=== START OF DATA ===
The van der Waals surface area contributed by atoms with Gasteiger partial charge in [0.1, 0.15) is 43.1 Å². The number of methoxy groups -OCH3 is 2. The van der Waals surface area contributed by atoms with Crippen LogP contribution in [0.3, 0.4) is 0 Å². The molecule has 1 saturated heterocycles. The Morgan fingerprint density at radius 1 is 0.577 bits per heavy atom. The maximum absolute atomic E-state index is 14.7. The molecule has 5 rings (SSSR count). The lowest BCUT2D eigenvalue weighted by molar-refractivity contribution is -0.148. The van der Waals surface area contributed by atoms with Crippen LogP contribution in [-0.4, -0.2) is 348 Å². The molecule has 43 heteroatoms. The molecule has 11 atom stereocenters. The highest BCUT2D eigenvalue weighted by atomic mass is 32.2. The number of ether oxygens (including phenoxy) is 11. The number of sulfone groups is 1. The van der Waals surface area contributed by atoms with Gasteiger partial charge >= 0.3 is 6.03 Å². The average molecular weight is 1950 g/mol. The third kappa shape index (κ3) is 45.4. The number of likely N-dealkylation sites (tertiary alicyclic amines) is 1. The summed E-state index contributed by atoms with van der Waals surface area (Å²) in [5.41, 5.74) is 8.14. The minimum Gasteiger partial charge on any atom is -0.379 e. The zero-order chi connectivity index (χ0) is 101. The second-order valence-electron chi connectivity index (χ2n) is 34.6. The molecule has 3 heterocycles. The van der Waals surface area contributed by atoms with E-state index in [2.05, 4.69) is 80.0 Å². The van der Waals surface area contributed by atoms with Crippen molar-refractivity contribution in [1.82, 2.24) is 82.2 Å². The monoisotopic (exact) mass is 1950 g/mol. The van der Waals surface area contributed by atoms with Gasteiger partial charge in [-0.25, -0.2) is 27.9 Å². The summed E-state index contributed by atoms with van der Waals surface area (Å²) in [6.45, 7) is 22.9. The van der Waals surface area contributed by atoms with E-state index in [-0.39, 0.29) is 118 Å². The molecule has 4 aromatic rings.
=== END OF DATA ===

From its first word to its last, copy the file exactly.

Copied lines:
The van der Waals surface area contributed by atoms with Gasteiger partial charge in [0.1, 0.15) is 43.1 Å². The number of methoxy groups -OCH3 is 2. The van der Waals surface area contributed by atoms with Crippen LogP contribution in [0.3, 0.4) is 0 Å². The molecule has 1 saturated heterocycles. The Morgan fingerprint density at radius 1 is 0.577 bits per heavy atom. The maximum absolute atomic E-state index is 14.7. The molecule has 5 rings (SSSR count). The lowest BCUT2D eigenvalue weighted by molar-refractivity contribution is -0.148. The van der Waals surface area contributed by atoms with Crippen LogP contribution in [-0.4, -0.2) is 348 Å². The molecule has 43 heteroatoms. The molecule has 11 atom stereocenters. The highest BCUT2D eigenvalue weighted by atomic mass is 32.2. The number of ether oxygens (including phenoxy) is 11. The number of sulfone groups is 1. The van der Waals surface area contributed by atoms with Gasteiger partial charge >= 0.3 is 6.03 Å². The average molecular weight is 1950 g/mol. The third kappa shape index (κ3) is 45.4. The number of likely N-dealkylation sites (tertiary alicyclic amines) is 1. The summed E-state index contributed by atoms with van der Waals surface area (Å²) in [5.41, 5.74) is 8.14. The minimum Gasteiger partial charge on any atom is -0.379 e. The zero-order chi connectivity index (χ0) is 101. The second-order valence-electron chi connectivity index (χ2n) is 34.6. The molecule has 3 heterocycles. The van der Waals surface area contributed by atoms with E-state index in [2.05, 4.69) is 80.0 Å². The van der Waals surface area contributed by atoms with Crippen molar-refractivity contribution in [1.82, 2.24) is 82.2 Å². The monoisotopic (exact) mass is 1950 g/mol. The van der Waals surface area contributed by atoms with Gasteiger partial charge in [-0.25, -0.2) is 27.9 Å². The summed E-state index contributed by atoms with van der Waals surface area (Å²) in [6.45, 7) is 22.9. The van der Waals surface area contributed by atoms with E-state index in [-0.39, 0.29) is 118 Å². The molecule has 4 aromatic rings.